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The HMO Battle

The high cost of health care can become even more of a strain on the wallet if your health insurance denies your claim or refuses to pay your medical bills.

The Early Show medical correspondent Dr. Emily Senay has some advice to help get you what you deserve.

Speech therapist Debra Moran of Winfield, Illinois needed surgery to fix a painful nerve condition in her shoulder.

"The pain got to he point where I couldn't lift a fork or a glass to feed myself," says Moran.

But her HMO refused to pay for a new surgical technique to fix the problem. They insisted that an older, riskier procedure would suffice.

"I had a choice of getting better or a choice of being paralyzed, a third of a chance of being paralyzed," says Moran.

With her doctor and independent specialists supporting the decision, Moran decided to have the $94,000 surgery she needed and paid for it herself.

"We took out a loan against my husband's 401K. We maxed out our credit cards and my mother-in-law paid a huge chunk of it as well," says Moran.

Debra sued her HMO. Four years and a mountain of paperwork later, they still refused to pay. Her case became a landmark for patient's rights. This year, the case was finally decided in her favor by the U.S. Supreme Court.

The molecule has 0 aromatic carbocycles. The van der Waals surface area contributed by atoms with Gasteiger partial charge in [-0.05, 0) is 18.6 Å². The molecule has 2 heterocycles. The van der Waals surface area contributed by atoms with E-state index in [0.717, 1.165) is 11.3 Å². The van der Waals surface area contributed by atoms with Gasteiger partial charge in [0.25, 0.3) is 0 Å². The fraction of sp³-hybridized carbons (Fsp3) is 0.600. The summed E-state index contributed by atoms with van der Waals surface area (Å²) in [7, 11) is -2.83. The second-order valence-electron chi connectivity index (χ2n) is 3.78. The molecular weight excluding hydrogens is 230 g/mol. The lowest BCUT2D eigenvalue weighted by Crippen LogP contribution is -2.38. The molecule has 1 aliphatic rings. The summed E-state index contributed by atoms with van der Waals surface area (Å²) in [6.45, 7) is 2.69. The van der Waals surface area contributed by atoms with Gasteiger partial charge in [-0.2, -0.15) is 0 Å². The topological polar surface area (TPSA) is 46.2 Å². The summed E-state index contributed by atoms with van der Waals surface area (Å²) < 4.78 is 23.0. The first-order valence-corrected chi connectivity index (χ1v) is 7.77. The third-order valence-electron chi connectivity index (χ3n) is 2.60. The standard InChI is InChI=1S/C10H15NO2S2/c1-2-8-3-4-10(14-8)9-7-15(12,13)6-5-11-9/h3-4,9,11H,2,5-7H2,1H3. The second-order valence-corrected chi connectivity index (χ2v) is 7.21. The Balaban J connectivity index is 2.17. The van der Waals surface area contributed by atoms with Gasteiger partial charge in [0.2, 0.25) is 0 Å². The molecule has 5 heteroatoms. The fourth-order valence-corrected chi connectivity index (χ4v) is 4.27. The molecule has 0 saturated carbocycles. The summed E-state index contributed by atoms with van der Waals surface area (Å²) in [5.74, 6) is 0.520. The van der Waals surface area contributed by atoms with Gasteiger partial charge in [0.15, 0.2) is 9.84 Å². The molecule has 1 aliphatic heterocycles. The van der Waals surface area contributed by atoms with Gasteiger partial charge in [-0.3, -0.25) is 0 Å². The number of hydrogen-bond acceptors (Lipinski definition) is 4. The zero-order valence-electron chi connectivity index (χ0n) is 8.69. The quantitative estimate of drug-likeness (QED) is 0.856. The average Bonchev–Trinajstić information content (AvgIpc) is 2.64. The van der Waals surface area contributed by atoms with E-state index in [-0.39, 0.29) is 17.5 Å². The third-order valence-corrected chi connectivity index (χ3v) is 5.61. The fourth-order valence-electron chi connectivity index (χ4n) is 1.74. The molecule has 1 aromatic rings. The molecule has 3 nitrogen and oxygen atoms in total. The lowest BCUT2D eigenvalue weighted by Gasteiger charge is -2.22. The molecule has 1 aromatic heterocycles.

It was an important issue of who decides whether you get medical care — a doctor or an insurance company," says Daniel Albers, Moran's lawyer. "We felt strongly under state law that the doctor should decide that. It was David versus Goliath and we had the right stone and hit them in the head and we won this one."

"God forbid there's another insurance issue I'll have to deal with," says Moran. "I'll just say, 'I'm Debra Moran, I fought my HMO all the way to the U.S. Supreme Court, now are you going to pay this bill?'"

Moran won a battle, but not the war. There are no comprehensive legal guarantees for patient rights yet. But, the lesson here is persistence really pays off if a claim is denied.

Dr. Senay says don't take no for an answer, no matter how many times you hear it. In most cases, your doctor is your best ally. It's usually a doctor's failure to make a good case for treatment that is the weakest part of the patient's argument for coverage, so make sure your doctor weighs in early in any dispute.

In many states, cases can be arbitrated outside the insurance company by a process of independent review. If you can't get one, you should consider legal action.

Of course there will be bureaucracy that you need to navigate through. Most of us know how frustrating it can be to undergo the recorded messages and the endless waiting on the phone when we try to argue our case. But once you find a name and an address, put everything in writing.

Dr. Senay strongly recommends being persistent and keeping good records.